Features and Columns · Movies

The Sound Design of ‘Toy Story’ is All About Balance

Listen up: when you’re building a world from the perspective of toys, sound design is critical.
Toy Story sound design Buzz Jump
By  · Published on November 2nd, 2020

Welcome to The Queue — your daily distraction of curated video content sourced from across the web. Today, we’re watching an exploration of the sound design of Pixar’s Toy Story.

The Academy Awards for Best Sound Design and Best Sound Mixing have long been a confusing part of the Oscars ceremony. What’s the difference between the two categories? Not a lot of viewers knew.

Bluntly put: a sound mixer is in charge of how you hear a film; a sound editor is in charge of what you hear in a film.

But you’d be forgiven for not being able to suss out the difference for yourself. There’s an un-said trend that “good” sound design and mixing should immerse you to the point that it goes unnoticed.

This can make it difficult to tell design and mixing apart. More importantly, it can obfuscate the films that take a more expressionistic and creative approach to sound-based storytelling.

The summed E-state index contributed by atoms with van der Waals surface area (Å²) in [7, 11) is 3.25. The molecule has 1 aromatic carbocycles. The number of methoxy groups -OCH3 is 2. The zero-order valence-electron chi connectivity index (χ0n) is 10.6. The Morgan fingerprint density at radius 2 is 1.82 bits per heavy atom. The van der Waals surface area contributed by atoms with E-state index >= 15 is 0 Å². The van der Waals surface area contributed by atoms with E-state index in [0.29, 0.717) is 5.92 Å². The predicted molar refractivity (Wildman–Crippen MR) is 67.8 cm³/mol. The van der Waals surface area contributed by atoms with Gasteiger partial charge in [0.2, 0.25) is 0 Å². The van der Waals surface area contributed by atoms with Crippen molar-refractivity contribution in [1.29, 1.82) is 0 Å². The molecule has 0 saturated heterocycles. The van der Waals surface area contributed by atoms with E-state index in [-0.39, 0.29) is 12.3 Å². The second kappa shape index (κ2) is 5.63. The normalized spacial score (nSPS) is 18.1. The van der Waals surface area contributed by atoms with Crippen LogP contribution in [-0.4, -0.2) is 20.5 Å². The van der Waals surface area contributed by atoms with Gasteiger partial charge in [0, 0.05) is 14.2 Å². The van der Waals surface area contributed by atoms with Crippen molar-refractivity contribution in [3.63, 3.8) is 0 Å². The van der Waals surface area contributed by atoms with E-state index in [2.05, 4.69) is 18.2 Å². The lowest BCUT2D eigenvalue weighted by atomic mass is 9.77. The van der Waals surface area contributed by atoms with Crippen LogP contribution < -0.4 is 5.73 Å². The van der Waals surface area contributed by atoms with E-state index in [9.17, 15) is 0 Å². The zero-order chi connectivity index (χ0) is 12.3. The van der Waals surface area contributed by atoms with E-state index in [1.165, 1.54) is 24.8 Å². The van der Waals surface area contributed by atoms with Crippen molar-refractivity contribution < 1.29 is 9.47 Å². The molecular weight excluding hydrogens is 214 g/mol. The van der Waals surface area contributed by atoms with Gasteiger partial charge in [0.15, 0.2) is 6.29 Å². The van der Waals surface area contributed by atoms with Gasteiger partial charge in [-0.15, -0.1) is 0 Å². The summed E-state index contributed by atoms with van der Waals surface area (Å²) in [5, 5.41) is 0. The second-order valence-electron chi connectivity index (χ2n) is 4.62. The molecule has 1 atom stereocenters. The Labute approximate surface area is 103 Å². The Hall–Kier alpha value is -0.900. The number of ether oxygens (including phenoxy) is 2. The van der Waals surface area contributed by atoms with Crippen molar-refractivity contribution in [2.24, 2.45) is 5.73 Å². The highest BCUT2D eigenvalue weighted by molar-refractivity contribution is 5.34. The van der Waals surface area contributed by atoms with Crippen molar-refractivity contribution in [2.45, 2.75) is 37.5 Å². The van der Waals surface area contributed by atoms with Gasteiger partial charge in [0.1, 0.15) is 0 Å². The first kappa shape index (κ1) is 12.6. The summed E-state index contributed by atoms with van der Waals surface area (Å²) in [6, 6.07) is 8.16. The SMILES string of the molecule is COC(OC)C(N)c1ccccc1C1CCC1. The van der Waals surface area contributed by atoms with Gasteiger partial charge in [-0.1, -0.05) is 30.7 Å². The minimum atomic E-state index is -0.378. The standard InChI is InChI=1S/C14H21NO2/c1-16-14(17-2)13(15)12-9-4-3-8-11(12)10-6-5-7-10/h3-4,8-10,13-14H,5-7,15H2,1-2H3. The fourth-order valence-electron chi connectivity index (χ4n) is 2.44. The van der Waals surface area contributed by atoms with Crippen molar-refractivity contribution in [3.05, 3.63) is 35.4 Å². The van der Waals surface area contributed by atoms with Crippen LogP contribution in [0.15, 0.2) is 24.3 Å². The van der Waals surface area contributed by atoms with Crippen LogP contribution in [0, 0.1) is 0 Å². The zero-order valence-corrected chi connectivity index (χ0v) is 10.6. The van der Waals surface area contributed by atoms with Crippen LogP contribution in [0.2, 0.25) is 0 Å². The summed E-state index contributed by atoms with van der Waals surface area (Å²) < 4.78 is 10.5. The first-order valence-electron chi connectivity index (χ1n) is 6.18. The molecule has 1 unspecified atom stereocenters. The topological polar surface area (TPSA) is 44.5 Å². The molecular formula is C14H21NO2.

For a great example of a film that foregrounds sound, we can look at Pixar‘s first feature film, Toy Story. As designed by Gary Rydstrom, the 1995 animated feature’s use of sound endows a sense of personality into each and every character, setting, and isolated emotional moment without distracting us from the dialogue or the core of the film’s narrative.

Moreover, as the video essay below underlines, the Toy Story sound design (which was not nominated in either sound Oscar category) is so successful because it’s a balancing act: between the exaggerated and the realistic; between the small and the gargantuan; and between the literal and the subjective.

Sound in Toy Story impresses a sense of scale that puts us in the cowboy boots of our tiny, plastic protagonists. It’s sound that allows a bull terrier to take on the aspect of a dinosaur. And it’s sound that sells us on the film’s constant perspective switching: between toys, humans, and toys who really want to believe they’re human.

Watch “Listening to Toy Story“:

Who made this?

This video essay is by the Texas-based Royal Ocean Film Society, run by Andrew Saladino. You can browse their back catalog of videos on their Vimeo account here. If Vimeo isn’t your speed, you can give them a follow on YouTube here.

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Based in the Pacific North West, Meg enjoys long scrambles on cliff faces and cozying up with a good piece of 1960s eurotrash. As a senior contributor at FSR, Meg's objective is to spread the good word about the best of sleaze, genre, and practical effects.